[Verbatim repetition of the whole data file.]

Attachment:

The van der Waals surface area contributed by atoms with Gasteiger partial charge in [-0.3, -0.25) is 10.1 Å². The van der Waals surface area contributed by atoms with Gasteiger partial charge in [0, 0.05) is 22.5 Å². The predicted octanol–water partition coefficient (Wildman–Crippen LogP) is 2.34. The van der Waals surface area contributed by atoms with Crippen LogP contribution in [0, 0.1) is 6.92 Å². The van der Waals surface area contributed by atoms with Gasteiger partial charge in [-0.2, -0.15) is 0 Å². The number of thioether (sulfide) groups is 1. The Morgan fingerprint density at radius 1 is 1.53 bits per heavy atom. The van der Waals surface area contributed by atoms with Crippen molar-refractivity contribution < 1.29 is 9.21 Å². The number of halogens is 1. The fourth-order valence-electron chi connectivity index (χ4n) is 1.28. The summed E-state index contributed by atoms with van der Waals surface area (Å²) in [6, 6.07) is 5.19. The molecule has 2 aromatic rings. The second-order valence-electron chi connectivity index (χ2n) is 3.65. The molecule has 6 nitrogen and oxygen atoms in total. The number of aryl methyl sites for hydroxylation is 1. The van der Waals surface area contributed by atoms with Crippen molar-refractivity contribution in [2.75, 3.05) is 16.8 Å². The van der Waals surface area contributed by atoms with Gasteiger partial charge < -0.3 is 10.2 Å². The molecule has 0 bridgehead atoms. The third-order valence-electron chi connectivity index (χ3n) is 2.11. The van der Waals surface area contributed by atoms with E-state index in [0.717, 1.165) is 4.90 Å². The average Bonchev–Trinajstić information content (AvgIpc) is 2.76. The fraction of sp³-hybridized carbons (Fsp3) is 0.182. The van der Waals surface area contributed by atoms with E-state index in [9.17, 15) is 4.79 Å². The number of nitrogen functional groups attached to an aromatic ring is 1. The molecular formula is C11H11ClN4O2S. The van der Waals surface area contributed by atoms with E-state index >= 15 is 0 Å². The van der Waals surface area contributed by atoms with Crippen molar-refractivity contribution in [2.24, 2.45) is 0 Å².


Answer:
The van der Waals surface area contributed by atoms with Gasteiger partial charge in [-0.3, -0.25) is 10.1 Å². The van der Waals surface area contributed by atoms with Gasteiger partial charge in [0, 0.05) is 22.5 Å². The predicted octanol–water partition coefficient (Wildman–Crippen LogP) is 2.34. The van der Waals surface area contributed by atoms with Crippen LogP contribution in [0, 0.1) is 6.92 Å². The van der Waals surface area contributed by atoms with Gasteiger partial charge in [-0.2, -0.15) is 0 Å². The number of thioether (sulfide) groups is 1. The Morgan fingerprint density at radius 1 is 1.53 bits per heavy atom. The van der Waals surface area contributed by atoms with Crippen molar-refractivity contribution < 1.29 is 9.21 Å². The number of halogens is 1. The fourth-order valence-electron chi connectivity index (χ4n) is 1.28. The summed E-state index contributed by atoms with van der Waals surface area (Å²) in [6, 6.07) is 5.19. The molecule has 2 aromatic rings. The second-order valence-electron chi connectivity index (χ2n) is 3.65. The molecule has 6 nitrogen and oxygen atoms in total. The number of aryl methyl sites for hydroxylation is 1. The van der Waals surface area contributed by atoms with Crippen molar-refractivity contribution in [2.75, 3.05) is 16.8 Å². The van der Waals surface area contributed by atoms with Gasteiger partial charge < -0.3 is 10.2 Å². The molecule has 0 bridgehead atoms. The third-order valence-electron chi connectivity index (χ3n) is 2.11. The van der Waals surface area contributed by atoms with E-state index in [0.717, 1.165) is 4.90 Å². The average Bonchev–Trinajstić information content (AvgIpc) is 2.76. The fraction of sp³-hybridized carbons (Fsp3) is 0.182. The van der Waals surface area contributed by atoms with E-state index in [9.17, 15) is 4.79 Å². The number of nitrogen functional groups attached to an aromatic ring is 1. The molecular formula is C11H11ClN4O2S. The van der Waals surface area contributed by atoms with E-state index >= 15 is 0 Å². The van der Waals surface area contributed by atoms with Crippen molar-refractivity contribution in [2.24, 2.45) is 0 Å².